Fifty percent more coronavirus patients are in England’s hospitals compared to the first peak in April, latest data shows.
And a startling 10,000 more patients are being treated in hospital now for Covid than on Christmas Day – a surge of patients that would fill 20 hospitals.
The pressures on the health service were laid bare by NHS England chief executive Sir Simon Stevens during a sombre Downing Street address on Thursday.
He said most of the extra 10,000 patients will have caught Covid between Christmas and New Year.
He also warned there were just 39 days left to meet the target set by the Prime Minister to vaccinate the most vulnerable.
Sir Simon said cases – brought on by a mutated strain of the killer bug – are “accelerating very, very rapidly”, with 30,000 currently in hospital.
He added: “The pressures are real and they are growing, and that is why it is vital that we all take the steps necessary to control the growth of infection.”
Eight hundred new sufferers are being admitted to London hospitals alone each day, with the capital’s temporary Nightingale facility set to begin taking in patients again from next week.
Britain’s daily death toll stood at 1,162 on Thursday — the second highest of the pandemic — with the overall total now at 78,508.
It comes as leaked reports state hospitals in London are less than two weeks away from being overwhelmed with Covid-19 admissions, even in the “best case scenario”.
According to an NHS presentation, seen by the Health Service J ournal, hospitals in the capital will be short of nearly 2,000 general and acute and intensive care beds by January 19.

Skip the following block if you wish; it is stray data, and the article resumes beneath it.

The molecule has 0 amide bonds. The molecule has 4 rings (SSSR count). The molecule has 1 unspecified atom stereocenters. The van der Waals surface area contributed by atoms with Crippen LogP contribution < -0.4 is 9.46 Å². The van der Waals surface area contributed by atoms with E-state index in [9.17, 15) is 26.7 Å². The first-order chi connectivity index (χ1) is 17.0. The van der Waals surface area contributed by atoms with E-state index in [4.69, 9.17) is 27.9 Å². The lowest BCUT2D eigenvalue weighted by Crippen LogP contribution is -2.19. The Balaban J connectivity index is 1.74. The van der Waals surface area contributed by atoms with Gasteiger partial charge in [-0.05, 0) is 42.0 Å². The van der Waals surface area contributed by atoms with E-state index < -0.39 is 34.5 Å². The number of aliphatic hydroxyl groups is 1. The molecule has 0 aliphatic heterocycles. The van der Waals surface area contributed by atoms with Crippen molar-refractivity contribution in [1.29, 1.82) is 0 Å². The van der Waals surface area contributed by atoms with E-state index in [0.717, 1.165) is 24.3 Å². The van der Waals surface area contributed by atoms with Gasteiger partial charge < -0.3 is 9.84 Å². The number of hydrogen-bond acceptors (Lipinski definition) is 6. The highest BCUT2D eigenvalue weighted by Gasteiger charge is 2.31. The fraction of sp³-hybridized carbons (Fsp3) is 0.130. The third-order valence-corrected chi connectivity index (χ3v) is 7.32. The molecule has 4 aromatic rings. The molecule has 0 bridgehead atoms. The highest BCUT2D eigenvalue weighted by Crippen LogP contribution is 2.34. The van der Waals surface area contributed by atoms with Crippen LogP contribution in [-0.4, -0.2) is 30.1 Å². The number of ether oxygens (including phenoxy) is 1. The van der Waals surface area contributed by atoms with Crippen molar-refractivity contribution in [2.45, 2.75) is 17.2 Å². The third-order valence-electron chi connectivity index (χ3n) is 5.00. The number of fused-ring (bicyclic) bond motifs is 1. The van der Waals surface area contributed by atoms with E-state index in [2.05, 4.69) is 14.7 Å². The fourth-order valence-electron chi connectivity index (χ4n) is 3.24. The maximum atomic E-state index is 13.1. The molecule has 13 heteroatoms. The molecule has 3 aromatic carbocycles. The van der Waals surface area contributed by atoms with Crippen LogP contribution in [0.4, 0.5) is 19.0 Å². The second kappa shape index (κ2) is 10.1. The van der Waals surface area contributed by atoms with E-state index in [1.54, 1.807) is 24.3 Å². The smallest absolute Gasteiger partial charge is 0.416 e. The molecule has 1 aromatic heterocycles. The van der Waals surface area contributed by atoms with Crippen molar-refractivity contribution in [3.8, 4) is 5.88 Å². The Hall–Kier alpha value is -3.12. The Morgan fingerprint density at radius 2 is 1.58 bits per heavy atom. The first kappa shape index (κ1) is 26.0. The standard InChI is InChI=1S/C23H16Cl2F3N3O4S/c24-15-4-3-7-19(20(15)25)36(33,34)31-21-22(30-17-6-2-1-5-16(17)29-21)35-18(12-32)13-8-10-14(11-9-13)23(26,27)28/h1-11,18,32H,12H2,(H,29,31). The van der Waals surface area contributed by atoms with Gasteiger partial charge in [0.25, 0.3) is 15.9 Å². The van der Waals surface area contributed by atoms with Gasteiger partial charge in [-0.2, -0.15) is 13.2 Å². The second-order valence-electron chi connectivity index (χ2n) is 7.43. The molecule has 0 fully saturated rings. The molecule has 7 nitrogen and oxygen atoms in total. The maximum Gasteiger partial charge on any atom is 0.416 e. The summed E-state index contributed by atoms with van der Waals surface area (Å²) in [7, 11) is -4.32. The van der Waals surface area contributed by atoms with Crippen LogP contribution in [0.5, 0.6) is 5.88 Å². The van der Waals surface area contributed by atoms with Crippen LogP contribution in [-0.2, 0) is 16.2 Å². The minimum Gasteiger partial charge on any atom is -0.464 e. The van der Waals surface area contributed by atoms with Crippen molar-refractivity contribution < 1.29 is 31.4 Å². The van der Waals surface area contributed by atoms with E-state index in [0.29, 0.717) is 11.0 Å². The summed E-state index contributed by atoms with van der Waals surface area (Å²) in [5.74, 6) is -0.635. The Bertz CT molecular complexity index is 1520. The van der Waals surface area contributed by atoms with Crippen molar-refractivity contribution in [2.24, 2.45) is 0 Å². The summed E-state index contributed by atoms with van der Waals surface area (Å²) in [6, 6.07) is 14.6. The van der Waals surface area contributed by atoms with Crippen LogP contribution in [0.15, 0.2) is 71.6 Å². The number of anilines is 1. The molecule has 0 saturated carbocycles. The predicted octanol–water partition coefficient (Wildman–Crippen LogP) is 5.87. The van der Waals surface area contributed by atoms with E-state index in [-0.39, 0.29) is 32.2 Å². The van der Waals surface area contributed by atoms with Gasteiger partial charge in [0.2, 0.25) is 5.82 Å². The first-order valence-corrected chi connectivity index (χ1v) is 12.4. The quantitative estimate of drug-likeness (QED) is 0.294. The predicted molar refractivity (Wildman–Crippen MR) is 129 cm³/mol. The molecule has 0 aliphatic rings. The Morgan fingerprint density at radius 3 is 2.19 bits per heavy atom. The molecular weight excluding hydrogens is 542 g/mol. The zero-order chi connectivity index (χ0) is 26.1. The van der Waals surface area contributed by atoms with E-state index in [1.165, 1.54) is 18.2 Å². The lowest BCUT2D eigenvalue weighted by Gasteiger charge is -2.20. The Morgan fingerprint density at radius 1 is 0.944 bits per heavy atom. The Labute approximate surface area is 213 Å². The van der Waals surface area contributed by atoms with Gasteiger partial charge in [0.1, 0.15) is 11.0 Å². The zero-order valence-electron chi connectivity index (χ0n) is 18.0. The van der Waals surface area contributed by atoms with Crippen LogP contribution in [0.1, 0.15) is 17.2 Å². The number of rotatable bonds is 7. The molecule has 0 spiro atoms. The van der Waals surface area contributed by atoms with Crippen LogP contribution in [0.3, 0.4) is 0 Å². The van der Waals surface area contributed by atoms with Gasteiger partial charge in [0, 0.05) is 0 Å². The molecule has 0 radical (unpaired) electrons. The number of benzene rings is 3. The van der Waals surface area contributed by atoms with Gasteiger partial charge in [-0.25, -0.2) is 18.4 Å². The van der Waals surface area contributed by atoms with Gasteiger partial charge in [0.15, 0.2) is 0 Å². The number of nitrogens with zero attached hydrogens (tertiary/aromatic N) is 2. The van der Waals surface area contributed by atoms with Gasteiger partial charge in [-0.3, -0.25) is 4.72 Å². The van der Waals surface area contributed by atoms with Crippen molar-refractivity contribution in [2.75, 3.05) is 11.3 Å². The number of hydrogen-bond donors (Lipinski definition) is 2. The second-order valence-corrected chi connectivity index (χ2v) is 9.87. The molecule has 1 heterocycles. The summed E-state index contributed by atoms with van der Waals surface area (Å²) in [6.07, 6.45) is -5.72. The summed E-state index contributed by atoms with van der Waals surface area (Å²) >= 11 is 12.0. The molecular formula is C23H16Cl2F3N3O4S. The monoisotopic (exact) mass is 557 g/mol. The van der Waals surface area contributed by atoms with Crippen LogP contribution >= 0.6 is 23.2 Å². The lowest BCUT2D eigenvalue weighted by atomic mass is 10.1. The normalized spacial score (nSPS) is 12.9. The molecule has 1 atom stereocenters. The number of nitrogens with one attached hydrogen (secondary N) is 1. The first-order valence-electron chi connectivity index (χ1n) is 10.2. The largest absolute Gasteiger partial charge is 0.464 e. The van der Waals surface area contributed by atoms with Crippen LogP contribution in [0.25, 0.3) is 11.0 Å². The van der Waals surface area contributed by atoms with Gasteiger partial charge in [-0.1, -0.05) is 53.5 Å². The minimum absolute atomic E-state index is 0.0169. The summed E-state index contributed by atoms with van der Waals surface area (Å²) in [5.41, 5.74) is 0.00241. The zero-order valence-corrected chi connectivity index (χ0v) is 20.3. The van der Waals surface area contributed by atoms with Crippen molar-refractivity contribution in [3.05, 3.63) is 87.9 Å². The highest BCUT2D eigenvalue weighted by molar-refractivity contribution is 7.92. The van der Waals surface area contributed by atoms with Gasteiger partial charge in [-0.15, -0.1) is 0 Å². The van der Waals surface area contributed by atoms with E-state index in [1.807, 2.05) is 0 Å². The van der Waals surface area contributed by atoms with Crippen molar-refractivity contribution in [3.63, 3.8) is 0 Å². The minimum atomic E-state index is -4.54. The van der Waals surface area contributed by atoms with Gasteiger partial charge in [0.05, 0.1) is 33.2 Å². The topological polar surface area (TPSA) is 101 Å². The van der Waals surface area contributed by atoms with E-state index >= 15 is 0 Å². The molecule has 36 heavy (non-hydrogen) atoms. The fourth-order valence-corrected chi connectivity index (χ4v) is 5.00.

And that is even if numbers grow at the lowest rate and measures to sustain demand – such as re-opening Nightingale hospitals – prove effective, NHS England London medical director Vin Diwaka told medical directors of London’s hospital trusts.
Public Health England figures, meanwhile, reveal the surge is dwarfing yearly flu admissions, with 5.5 per million hospitalised last in 2019-2020, compared to 17.
Boris Johnson yesterday told Covid deniers spreading anti-vaccine propaganda are putting lives at risk and need to “grow up”.
Sir Simon said Covid deniers spreading anti-vaccine propaganda are contributing to people dying from the virus.
In sentiments echoed by Boris Johnson, who told such people to “grow up”, the health chief said claims that hospitals are not under pressure from the rising coronavirus cases were a “lie”.
He said false claims on social media were changing behaviour in a way that could kill people and an “insult” to staff working in critical care.
“There is nothing more demoralising than having that kind of nonsense spouted when it is most obviously untrue,” he told the No10 news conference.
He went on to say, there will be a “huge acceleration” in the vaccination programme over the coming weeks in order to reach targets.
“We need a huge acceleration if we are, over the next five weeks, going to vaccinate more people than we typically vaccinate over five months during a winter flu programme,” he said.
He said the “bulk” of the vaccinations would be carried out at GP surgeries and pharmacies, but that the number of hospital hubs and large-scale vaccination centres were also being increased.
It comes following news critically ill Covid-19 patients admitted to intensive care units will be able to receive new drugs that can “significantly” reduce the risk of death as well as time spent in hospital by up to 10 days.
NHS patients will have access to tocilizumab and sarilumab – which are typically used to treat rheumatoid arthritis – under updated guidance due to be issued by the Government and the NHS to trusts across the UK.